concerning the causes of faith and religion ; that is
to say, the permission of the exercises of more reli-
gions than one, which is a dangerous indulgence and
toleration ; the other is the entering and sifting into
mens consciences when no overt scandal is given,
which is a rigorous and strainable inquisition; and I
avouch the proceedings towards the pretended catho-
lics to have been a mean between these two extre-
mities, referring the demonstration thereof unto the
aforesaid narration in the articles following.
Concerning Touching the divisions in our church, the libeller



the contro-



affirmeth that the protestantical Calvinism, for so it
ur church, pleaseth him with very good grace to term the religion
with us established, is grown contemptible, and de-
tected of idolatry, heresy, and many other superstitious
abuses, by a purified sort of professors of the same
gospel. And this contention is yet grown to be more
intricate, by reason of a third kind of gospellers called
Brownists : who, being directed by the great fervour



Observations on a Libel. 59

of the unholy ghost, do expresly affirm, that the
protestantical church of England is not gathered
in the name of Christ, but of Antichrist; and that
if the prince or magistrate under her do refuse or
defer to reform the church, the people may, without
her consent, take the reformation into their own
hands : and hereto he addeth the fanatical pageant
of Hacket. And this is the effect of this accusation
in this point.

For answer whereunto, first, it must be remembered
that the church of God hath been in all ages subject
to contentions and schisms: the tares were not sown
but where the wheat was sown before. Our Saviour
Christ delivered it for an ill note to have outward
peace ; saying, when a strong man is in possession of
the house, meaning the devil, all things are in peace.
It is the condition of the church to be ever under
trials; and there are but two trials; the one of perse-
cution, the other of scandal and contention ; and when
the one ceaseth, the other succeeded! : nay, there is
scarce any one epistle of St. Paul's unto the churches,
but containeth some reprehension of unnecessary and
schismatical controversies. So likewise in the reign
of Constantine the Great, after the time that the
church had obtained peace from persecution, straight
entered sundry questions and controversies, about no
less matters than the essential parts of the faith, and
the high mysteries of the Trinity. But reason teach-
eth us, that in ignorance and implied belief it is easy
to agree, as colours agree in the dark : or if any coun-
try decline into atheism, then controversies wax
dainty, because men do think religion scarce worth the
falling out for; so as it is weak divinity to account
controversies an ill sign in the church.

It is true that certain men, moved with an incon-
siderate detestation of all ceremonies or orders, which
were in use in the time of the Roman religion, as if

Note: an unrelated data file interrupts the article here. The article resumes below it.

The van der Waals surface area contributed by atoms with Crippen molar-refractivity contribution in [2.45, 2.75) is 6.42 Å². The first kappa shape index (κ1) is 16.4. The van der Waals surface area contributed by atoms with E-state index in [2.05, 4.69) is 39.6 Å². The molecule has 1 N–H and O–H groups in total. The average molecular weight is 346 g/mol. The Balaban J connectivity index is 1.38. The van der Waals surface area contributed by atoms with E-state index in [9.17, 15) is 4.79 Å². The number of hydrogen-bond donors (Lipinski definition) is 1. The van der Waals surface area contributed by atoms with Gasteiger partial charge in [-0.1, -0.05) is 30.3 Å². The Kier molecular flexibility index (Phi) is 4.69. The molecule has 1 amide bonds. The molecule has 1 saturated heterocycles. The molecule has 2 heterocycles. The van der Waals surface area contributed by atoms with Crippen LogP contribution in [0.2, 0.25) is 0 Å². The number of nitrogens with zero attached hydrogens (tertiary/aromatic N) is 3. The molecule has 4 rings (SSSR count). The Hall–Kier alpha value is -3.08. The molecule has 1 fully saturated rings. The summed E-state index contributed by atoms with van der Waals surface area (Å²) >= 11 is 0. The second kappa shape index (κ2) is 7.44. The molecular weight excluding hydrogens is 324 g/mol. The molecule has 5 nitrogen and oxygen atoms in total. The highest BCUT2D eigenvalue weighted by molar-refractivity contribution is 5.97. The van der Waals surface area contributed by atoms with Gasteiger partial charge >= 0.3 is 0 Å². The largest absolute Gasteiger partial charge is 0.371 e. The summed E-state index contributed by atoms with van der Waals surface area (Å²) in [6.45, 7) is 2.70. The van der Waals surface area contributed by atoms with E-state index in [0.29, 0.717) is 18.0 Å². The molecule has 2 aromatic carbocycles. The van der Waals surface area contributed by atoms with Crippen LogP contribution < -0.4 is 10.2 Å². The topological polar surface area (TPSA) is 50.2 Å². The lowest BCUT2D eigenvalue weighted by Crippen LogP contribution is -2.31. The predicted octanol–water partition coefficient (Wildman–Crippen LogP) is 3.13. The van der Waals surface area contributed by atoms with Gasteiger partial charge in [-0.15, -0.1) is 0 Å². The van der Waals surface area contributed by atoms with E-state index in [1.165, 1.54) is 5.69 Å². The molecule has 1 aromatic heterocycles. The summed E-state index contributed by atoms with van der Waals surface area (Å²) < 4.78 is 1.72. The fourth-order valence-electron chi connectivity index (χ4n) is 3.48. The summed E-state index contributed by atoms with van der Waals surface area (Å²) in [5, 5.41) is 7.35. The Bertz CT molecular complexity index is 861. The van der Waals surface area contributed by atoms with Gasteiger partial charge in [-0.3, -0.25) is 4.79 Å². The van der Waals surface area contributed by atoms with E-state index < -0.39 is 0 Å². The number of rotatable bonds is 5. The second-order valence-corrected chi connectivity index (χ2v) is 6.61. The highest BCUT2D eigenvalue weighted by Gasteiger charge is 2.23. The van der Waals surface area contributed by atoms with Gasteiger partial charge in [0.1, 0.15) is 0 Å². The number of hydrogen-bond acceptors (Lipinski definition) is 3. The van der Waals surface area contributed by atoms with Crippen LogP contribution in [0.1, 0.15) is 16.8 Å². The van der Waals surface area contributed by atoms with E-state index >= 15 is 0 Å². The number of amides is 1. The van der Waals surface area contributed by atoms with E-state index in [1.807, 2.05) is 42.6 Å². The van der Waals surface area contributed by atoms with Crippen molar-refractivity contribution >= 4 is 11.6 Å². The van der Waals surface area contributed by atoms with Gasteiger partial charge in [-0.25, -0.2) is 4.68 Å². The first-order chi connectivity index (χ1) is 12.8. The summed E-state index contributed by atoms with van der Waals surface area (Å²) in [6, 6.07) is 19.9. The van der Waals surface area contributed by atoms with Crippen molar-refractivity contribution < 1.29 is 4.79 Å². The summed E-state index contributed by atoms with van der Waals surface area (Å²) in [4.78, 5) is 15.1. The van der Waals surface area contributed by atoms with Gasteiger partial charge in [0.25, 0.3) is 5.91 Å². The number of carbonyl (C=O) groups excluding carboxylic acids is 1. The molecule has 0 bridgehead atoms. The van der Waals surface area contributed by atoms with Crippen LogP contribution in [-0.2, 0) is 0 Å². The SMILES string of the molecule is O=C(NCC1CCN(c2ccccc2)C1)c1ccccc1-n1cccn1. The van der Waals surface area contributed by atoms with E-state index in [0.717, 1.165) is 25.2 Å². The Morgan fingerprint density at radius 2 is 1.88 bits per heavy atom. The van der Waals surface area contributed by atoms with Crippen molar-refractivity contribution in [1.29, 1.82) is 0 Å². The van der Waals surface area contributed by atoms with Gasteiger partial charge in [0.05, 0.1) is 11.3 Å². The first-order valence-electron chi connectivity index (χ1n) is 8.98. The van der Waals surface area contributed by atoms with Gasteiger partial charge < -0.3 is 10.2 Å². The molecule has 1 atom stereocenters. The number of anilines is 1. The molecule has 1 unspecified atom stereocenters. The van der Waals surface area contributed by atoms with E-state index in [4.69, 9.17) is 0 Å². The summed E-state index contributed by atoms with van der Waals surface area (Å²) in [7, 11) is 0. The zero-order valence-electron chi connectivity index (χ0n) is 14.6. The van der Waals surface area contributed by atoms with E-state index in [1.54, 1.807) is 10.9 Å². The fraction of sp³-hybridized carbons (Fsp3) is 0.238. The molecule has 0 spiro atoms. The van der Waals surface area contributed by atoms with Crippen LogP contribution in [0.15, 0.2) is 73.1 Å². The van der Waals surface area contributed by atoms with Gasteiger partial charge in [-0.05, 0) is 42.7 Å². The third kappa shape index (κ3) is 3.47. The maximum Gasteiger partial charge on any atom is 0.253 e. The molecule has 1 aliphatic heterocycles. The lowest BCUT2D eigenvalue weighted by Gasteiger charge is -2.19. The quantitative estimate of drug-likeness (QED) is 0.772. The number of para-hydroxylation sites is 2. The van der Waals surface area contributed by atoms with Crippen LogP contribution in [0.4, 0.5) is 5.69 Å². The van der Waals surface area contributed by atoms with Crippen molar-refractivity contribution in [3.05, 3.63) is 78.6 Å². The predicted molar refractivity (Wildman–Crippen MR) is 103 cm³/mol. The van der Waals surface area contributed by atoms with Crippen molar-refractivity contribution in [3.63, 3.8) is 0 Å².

they were without difference superstitious or polluted,
and led with an affectionate imitation of the govern*
ment of some protestant churches in foreign states;
have sought by books and preaching, indiscreetly, and



60 Observations on a Libel.

sometimes undutifully, to bring in an alteration in the
external rites and policy of the church ; but neither
have the grounds of the controversies extended unto
any point of faith ; neither hath the pressing and pro-
secution exceeded, in the generality, the nature of
some inferior contempts : so as they have been far
from heresy and sedition, and therefore rather offensive
than dangerous to the church or state.

And as for those which we call Brownists, being,
when they were at the most, a very small number of
very silly and base people, here and there in corners
dispersed, they are now, thanks be to Godj by the
good remedies that have been used, suppressed and
worn out; so as there is scarce any news of them.
Neither had they been much known at all, had not
Brown their leader written a pamphlet, wherein, as it
came into his head, he inveighed more against logic
and rhetoric, than against the state of the church,
which writing was much read ; and had not also one
Barrow, being a gentleman of a good house, but one
that lived in London at ordinaries, and there learned
to argue in table-talk, and so was very much known
in the city and abroad, made a leap from a vain and
libertine youth, to a preciseness in the highest degree;
the strangeness of which alteration made him very
much spoken of; the matter might Jong before have
breathed out. And here I note an honesty and dis-
cretion in the libeller, which I note no where else ; in
that he did forbear to lay to our charge the sect of the
Family of Love ; for, about twelve years since, there
was creeping in, in some secret places of the realm,
indeed a very great heresy, derived from the Dutch,
and named as was before said; which since, by the
good blessing of God, and by the good strength of
our church, is banished and extinct. But so much we
see, that the diseases wherewith our church hath been
visited, whatsoever these men say, have either not been
malign and dangerous, or else they have been as blis-
ters in some small ignoble part of the body, which
have soon after fallen and gone away. For such also
was the phrenetical and fanatical^ for- 1 mean not to



Observations on a Libel. 61

determine it, attempt of Hacket, who must needs have
been thought a very dangerous heretic, that could
never get but two disciples; and those, as it should
seem, perished in their brain ; and a dangerous com-
motioner, that in so great and populous a city as Lon-
don is, could draw but those two same fellows, whom
the people rather laughed at as a may-game, than took
any heed of what they did or said : so as it was very
true that an honest poor woman said when she saw
Hacket out of a window pass to his execution ; said
she to herself, " It was foretold that in the latter days
" there should come those that have deceived many;



Online LibraryFrancis BaconThe works of Francis Bacon, baron of Verulam, viscount St. Alban, and lord high chancellor of England (Volume 3) → online text (page 5 of 45)